The recommended yeast is BM4 x 4. Hydrate in distilled/pure water at 102° F. The addition of Go Ferm by La Lamand helps the viability of the yeast. Once the water has cooled and activity is noticeable, add a small amount of the defrosted juice to the starter. Gradually feed the yeast with the thawed juice, allowing the yeast to get going again. We wish to get the temperature of the must and starter with in 10°F of each other.
Chemistry: Brunello Style – 100% #1718 Sangiovese: 2 pails from the Italian themed Santo Giordano Vineyard are the grapes for this wine. These Santo Giordano Sangiovese have an average sugar tested at 24.6° Brix, Total Acid 5.7 %, and a refreshing 3.47 pH–ideal for a rich, fresh wine not needing any adjustment. Malolactic fermentation recommended. Yield of the 2 pails should be approximately 6.3 gallons of wine
Super Tuscan Style – 2 pails #1817 Cabernet Franc and 1 pail #1818 Sangiovese: Sangiovese has proven to be a wonderful companion for Bordeaux varietals. This Tuscan inspired grape combination blends and enhances each other. Prepare the must for fermentation by adding to the 3 pails: 1.8 liters of pure water, 64 grams/2.3 oz. of tartaric acid, and yeast nutrient once fermentation begins, and again at 17° brix.
During freezing, water is the first ingredient frozen. This freezing starts on the outside and expands inward and up. This disruption and defrosting make chemical analysis of the must when newly thawed very difficult. The bottom of the pails will have cream of tartar on their bottoms. This is from the grapes’ principal acid, tartaric acid. Tartaric acid is unstable at cold temperatures, and combining with potassium in the skins makes cream of tartar. Once the juice warms, some of the cream of tartar will dissolve back into the juice or wine. A low pH would indicate the presence of malic acid. A fermentation with malolactic bacteria will convert malic acid into a milder, more stable lactic acid. This addition will be made near the end of sugar fermentation or after sugar fermentation (in the case of a sluggish, stalled sugar fermentation). SO2 will be added when the malolactic fermentation is complete.
Fermentation: The fermentation generates heat, converts sugars into CO2 and alcohol, extracts color from the skins, and increases mouth feel. The coloring material in the skins can incorporate into the grape’s white juice once stemmed. Freezing and storage in containers is a wonderful ‘cold soak’. The juice should be red. The only change in the grapes from fresh is a slight increase in color and juice–cellular breakdown–makes sense. The pails are best combined in a 15 to 20 gallon fermenter.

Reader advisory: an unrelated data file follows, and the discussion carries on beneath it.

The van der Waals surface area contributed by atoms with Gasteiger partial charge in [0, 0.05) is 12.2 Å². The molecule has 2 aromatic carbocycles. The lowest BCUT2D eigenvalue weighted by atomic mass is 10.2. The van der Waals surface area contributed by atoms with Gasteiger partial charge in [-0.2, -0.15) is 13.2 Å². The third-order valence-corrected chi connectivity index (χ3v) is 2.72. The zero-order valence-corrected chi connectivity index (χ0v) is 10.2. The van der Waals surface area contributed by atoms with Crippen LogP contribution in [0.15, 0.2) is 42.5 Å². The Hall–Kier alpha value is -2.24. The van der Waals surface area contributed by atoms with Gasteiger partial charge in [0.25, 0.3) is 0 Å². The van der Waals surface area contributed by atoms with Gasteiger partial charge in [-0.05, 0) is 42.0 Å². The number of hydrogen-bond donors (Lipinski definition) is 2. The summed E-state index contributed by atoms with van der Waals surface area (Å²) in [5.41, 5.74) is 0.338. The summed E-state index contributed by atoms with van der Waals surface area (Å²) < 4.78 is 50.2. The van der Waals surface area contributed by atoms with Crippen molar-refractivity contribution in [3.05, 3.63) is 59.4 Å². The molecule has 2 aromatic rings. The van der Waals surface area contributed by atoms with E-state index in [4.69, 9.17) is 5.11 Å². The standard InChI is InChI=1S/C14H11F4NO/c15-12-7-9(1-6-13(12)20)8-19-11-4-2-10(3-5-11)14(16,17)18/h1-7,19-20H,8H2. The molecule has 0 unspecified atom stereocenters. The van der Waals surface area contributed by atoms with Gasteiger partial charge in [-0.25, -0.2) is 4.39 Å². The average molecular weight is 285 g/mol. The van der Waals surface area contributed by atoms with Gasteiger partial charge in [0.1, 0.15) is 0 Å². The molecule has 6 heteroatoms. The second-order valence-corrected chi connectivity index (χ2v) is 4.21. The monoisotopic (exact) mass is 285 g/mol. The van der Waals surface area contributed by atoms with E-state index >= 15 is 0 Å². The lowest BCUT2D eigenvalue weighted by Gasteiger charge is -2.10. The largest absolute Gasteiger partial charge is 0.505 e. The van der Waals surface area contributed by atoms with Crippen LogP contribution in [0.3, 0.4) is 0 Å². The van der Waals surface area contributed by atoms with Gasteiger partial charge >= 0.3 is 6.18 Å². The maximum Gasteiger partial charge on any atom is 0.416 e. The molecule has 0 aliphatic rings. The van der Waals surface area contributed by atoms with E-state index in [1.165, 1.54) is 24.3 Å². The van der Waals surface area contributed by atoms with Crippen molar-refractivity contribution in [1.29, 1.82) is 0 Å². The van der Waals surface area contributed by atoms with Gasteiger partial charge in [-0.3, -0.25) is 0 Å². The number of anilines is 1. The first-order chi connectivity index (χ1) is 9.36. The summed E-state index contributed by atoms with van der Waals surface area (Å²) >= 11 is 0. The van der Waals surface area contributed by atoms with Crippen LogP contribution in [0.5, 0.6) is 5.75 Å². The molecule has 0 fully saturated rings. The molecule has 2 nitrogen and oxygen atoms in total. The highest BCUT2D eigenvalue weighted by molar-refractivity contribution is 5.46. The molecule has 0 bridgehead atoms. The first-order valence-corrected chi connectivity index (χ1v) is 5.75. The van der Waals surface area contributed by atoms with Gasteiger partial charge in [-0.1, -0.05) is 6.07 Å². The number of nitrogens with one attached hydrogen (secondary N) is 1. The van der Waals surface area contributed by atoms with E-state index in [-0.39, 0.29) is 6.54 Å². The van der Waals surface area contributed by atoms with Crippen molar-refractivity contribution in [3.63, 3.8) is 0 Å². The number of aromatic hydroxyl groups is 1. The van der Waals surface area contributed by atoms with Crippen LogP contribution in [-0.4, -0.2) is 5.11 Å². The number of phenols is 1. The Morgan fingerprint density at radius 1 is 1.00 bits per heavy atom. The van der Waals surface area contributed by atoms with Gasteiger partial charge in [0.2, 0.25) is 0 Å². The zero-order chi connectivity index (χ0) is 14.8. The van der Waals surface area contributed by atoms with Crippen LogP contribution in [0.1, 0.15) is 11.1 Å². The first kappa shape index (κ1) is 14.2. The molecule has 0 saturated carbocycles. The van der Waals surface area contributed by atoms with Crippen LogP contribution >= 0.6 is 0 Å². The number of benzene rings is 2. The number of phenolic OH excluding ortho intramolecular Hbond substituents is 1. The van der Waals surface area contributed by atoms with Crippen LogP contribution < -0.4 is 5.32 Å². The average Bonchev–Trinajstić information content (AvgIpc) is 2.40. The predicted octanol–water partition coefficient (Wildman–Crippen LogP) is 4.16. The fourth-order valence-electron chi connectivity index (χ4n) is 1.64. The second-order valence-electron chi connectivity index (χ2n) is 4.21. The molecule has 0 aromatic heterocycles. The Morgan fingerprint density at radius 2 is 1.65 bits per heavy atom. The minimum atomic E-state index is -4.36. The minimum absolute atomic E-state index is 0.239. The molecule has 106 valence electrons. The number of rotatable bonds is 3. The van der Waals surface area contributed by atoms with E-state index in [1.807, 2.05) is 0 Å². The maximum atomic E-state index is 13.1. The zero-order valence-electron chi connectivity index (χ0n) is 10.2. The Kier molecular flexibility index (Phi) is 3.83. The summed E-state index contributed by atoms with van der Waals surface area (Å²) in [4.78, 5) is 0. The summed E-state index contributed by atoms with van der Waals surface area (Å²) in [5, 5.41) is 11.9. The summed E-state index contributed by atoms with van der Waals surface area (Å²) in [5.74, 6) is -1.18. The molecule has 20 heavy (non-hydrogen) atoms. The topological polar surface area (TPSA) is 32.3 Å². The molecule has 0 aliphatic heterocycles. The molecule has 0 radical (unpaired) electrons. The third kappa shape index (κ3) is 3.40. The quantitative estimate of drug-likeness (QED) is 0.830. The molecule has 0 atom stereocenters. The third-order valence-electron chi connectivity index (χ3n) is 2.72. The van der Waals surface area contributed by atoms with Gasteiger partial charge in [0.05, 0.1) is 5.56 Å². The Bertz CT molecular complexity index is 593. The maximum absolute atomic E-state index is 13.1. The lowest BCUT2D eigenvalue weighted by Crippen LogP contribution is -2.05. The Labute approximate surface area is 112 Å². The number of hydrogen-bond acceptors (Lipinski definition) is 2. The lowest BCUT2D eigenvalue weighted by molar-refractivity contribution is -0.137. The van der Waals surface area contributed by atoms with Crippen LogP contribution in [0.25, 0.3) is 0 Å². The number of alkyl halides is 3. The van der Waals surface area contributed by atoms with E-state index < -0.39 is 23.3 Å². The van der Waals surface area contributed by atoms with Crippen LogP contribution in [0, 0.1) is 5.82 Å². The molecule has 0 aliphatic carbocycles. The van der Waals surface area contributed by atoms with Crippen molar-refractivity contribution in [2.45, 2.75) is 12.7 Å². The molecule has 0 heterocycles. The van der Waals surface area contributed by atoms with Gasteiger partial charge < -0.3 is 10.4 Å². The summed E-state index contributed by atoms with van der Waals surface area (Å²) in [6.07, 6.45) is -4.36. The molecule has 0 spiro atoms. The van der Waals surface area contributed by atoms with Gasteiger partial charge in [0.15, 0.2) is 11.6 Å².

Place the thawed grapes into your fermenter. Cover. Once the active starter and must are within temperature range, empty the starter on the outside edge of the must in the container. Seal the container loosely. Temperature and exposure of the fermenting juice with the berries are within your control to extract just the amount of color, richness, age potential, mouth feel and smells you desire. Temperature controls are a lot easier when starting with frozen fruit. Starting with fruit harvested in the 95° sun needs a lot of temperature control to chill the juice. You may need to chill. You may need to heat. The goal is to have a slow fermentation that builds into a crescendo at 85° f in the cap of grapes supported by CO2. 90° is the upper limit. As the concentration of alcohol increases the ferment declines in its fermentation rate.
The grape skins have already given up a good degree of color by the start of fermentation. Most of the color from the grape skins will be in the juice by the 4th day of fermentation. Most of the skin tannins will be extracted upon reaching 85° for 24 hours. Seeds have the bitter, rough mouth feel. Once the alcohol reduces the protective shield over the seeds, the time before enjoyable drinking is lengthening. In all instances for this fermentation, press at 5° to 1° brix.
Manipulation of the cap will have a significant impact on the finished wine.
Feed Back on oak aging: 100% Sangiovese–No oak after 2 years in bottle–‘Fresh, wonderful nose, lively fruit, aromatics were surprisingly wonderful. The same wine oak aged was deeper – a different wine, possibly needing more time, while very nice now.’
Super Tuscan Style–3 pails–These grapes would blend well with mild oak aging. Beviamo!